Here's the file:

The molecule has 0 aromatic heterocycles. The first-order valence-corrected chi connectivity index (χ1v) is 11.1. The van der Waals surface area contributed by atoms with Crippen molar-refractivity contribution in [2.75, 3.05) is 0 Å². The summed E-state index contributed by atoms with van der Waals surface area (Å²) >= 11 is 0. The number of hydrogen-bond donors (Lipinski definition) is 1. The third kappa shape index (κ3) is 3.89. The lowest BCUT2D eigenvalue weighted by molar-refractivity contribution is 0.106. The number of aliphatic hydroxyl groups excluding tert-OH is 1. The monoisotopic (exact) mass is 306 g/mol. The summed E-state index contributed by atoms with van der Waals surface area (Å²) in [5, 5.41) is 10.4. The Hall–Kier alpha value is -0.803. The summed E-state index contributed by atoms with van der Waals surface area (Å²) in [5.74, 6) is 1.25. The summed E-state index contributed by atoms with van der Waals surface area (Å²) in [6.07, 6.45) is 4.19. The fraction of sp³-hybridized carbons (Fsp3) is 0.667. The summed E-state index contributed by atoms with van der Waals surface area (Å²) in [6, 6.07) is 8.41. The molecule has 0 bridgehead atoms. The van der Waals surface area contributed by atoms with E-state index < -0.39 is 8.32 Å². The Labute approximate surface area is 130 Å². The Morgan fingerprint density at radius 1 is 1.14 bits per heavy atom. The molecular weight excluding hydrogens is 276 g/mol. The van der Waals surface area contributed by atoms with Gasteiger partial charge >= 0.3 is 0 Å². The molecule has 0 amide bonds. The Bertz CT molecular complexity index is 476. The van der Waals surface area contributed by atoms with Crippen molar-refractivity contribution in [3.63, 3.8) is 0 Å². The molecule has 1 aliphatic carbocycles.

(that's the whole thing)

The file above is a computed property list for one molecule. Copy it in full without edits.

The molecule has 0 aromatic heterocycles. The first-order valence-corrected chi connectivity index (χ1v) is 11.1. The van der Waals surface area contributed by atoms with Crippen molar-refractivity contribution in [2.75, 3.05) is 0 Å². The summed E-state index contributed by atoms with van der Waals surface area (Å²) >= 11 is 0. The number of hydrogen-bond donors (Lipinski definition) is 1. The third kappa shape index (κ3) is 3.89. The lowest BCUT2D eigenvalue weighted by molar-refractivity contribution is 0.106. The number of aliphatic hydroxyl groups excluding tert-OH is 1. The monoisotopic (exact) mass is 306 g/mol. The summed E-state index contributed by atoms with van der Waals surface area (Å²) in [5, 5.41) is 10.4. The Hall–Kier alpha value is -0.803. The summed E-state index contributed by atoms with van der Waals surface area (Å²) in [5.74, 6) is 1.25. The summed E-state index contributed by atoms with van der Waals surface area (Å²) in [6.07, 6.45) is 4.19. The fraction of sp³-hybridized carbons (Fsp3) is 0.667. The summed E-state index contributed by atoms with van der Waals surface area (Å²) in [6, 6.07) is 8.41. The molecule has 0 bridgehead atoms. The van der Waals surface area contributed by atoms with E-state index < -0.39 is 8.32 Å². The Labute approximate surface area is 130 Å². The Morgan fingerprint density at radius 1 is 1.14 bits per heavy atom. The molecular weight excluding hydrogens is 276 g/mol. The van der Waals surface area contributed by atoms with Gasteiger partial charge >= 0.3 is 0 Å². The molecule has 0 amide bonds. The Bertz CT molecular complexity index is 476. The van der Waals surface area contributed by atoms with Crippen molar-refractivity contribution in [3.63, 3.8) is 0 Å². The molecule has 1 aliphatic carbocycles.